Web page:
Here is a core i7 cpu
It has some contact pads on the top side, some grouped in 4 or 6 and two big groups. Is there a pinout of these pads? Where are the JTAG connection pins?
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Your question can be easily answered with a continuity tester (which most voltmeters have). The below pinout is for an i3-540 (LGA1156). I connected one voltmeter probe to the jtag pad on the underside of the processor. Then I swept the other voltmeter probe across the top side of the processor until the voltmeter registered a continuity.
TOP SIDE OF PROCESSOR:
| 1 | 2 | 3 | 4 | 5 | 6 | 7 | 8 | 9 | 10 | 11 | 12 | 13 | | |AL31* |BPM4 |BPM1 |BPM0 | |AL31* |TDO |TRST |PRDY |TAPPWRGD|AL31 | | | | |BPM6 |BPM7 |AL31 | |TCK |TDI |PREQ | | | | | | | |BPM5 |BPM3 |BPM2 |TMS | | | | | | | |
*Connected to BLCK_ITP# (useless since shorted) AL31 refers to Vss
CPU IS UPSIDE DOWN (ie Intel Made in Malaysia and S/n Upside down)
I will be interested if you could find the pinout for the i7 or perhaps we could reverse engineer the Intel JTAG protocol.
TAP is on the bottom side. AH10 TCK, AJ9 TDI, AJ10 TDO, AG10 TMS, AH9 TRST#
TCK I TCK (Test Clock) provides the clock input for the processor Test Bus (also known as the Test Access Port). TDI I TDI (Test Data In) transfers serial test data into the processor. TDI provides the serial input needed for JTAG specification support. TDO O TDO (Test Data Out) transfers serial test data out of the processor. TDO provides the serial output needed for JTAG specification support. TESTLOW I TESTLOW must be connected to ground through a resistor for proper processor operation. TMS I TMS (Test Mode Select) is a JTAG specification support signal used by debug tools. TRST# I TRST# (Test Reset) resets the Test Access Port (TAP) logic. TRST# must be driven low during power on Reset.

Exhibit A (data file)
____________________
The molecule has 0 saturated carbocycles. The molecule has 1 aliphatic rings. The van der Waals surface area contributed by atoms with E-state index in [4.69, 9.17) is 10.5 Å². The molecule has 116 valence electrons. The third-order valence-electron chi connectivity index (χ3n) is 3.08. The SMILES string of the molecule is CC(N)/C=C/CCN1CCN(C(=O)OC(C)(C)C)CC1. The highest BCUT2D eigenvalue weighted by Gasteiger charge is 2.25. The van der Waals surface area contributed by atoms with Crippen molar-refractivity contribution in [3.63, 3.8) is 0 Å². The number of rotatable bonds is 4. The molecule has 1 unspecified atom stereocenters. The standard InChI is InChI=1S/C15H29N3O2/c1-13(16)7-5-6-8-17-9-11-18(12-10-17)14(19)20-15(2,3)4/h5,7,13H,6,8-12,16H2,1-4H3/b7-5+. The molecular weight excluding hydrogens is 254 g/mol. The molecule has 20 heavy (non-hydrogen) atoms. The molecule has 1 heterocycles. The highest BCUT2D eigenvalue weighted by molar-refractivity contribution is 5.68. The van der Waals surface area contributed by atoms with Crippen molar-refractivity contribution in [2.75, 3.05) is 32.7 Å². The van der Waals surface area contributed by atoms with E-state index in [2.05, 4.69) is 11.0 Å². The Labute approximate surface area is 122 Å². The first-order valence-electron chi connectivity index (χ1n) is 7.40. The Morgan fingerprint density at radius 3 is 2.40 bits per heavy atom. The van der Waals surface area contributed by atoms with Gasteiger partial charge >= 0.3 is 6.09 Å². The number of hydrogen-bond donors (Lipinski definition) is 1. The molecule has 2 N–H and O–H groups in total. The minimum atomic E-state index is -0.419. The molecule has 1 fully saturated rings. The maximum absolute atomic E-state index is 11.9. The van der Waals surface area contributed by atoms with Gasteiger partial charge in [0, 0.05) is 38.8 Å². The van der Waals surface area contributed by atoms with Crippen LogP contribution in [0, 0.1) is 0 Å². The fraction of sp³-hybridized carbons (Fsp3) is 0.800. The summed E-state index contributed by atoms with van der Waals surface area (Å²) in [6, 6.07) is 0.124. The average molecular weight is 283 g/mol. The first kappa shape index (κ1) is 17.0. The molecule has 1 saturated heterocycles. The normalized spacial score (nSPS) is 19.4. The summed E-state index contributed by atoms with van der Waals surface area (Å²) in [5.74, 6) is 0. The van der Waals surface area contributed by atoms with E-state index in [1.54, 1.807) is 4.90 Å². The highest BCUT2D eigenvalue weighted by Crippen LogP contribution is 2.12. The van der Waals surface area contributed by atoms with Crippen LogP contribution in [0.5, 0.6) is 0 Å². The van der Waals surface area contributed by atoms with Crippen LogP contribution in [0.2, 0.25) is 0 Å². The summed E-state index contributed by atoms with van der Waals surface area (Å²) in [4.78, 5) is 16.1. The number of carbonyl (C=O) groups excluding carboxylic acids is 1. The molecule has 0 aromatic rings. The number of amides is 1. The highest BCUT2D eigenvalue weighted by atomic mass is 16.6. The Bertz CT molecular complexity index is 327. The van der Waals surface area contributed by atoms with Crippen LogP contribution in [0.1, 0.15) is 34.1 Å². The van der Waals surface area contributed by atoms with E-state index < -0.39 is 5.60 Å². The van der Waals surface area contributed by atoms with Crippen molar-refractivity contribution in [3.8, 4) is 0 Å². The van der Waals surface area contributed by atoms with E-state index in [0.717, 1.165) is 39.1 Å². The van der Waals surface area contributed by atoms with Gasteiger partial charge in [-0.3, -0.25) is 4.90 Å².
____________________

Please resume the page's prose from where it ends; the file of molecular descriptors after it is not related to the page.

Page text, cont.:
UPDATE: here are some adapters for i7: http://www.asset-intertech.com/products_interposers.htm
Intel® Core™ i7 processors and the Intel® Xeon® processor 5500 series use LGA1366 sockets, similar in design to the LGA775/771 sockets. However, the high speeds of these processors mean that the use of an interposer between the socket and the CPU could interfere with signal integrity. Intel has therefore provided pads on the top side of the CPU, which mirror the required signals. To access these top-side pads, ASSET has developed a top-side probe.
The LGA1366 top-side probe consists of a PCB with a ring connector attached below it that contains small, spring-loaded probe tips. These tips make contact with the CPU's top-side pads, allowing the debug port signals to be broken out onto a flexible cable, which terminates in a small PCB carrying a Intel®-specified XDP header. The standard socket load mechanism is used above the probe's PCB to depress the CPU into its socket. The heatsink and fan are mounted onto a heatsink location plate supplied with the probe.
Why do you want to do this? Do you know you need to provide this chip with about 1.1V @ 10 amps (up to 145 amps at full load) for it to even work, and that all signals have to be at this same level?
Likely, the pins are not documented. Here is the datasheet. The pins don't seem to be documented in that datasheet, and it's likely they are for factory specific testing (i.e. testing maximum operating frequency so they can bin chips into the various speed grades.)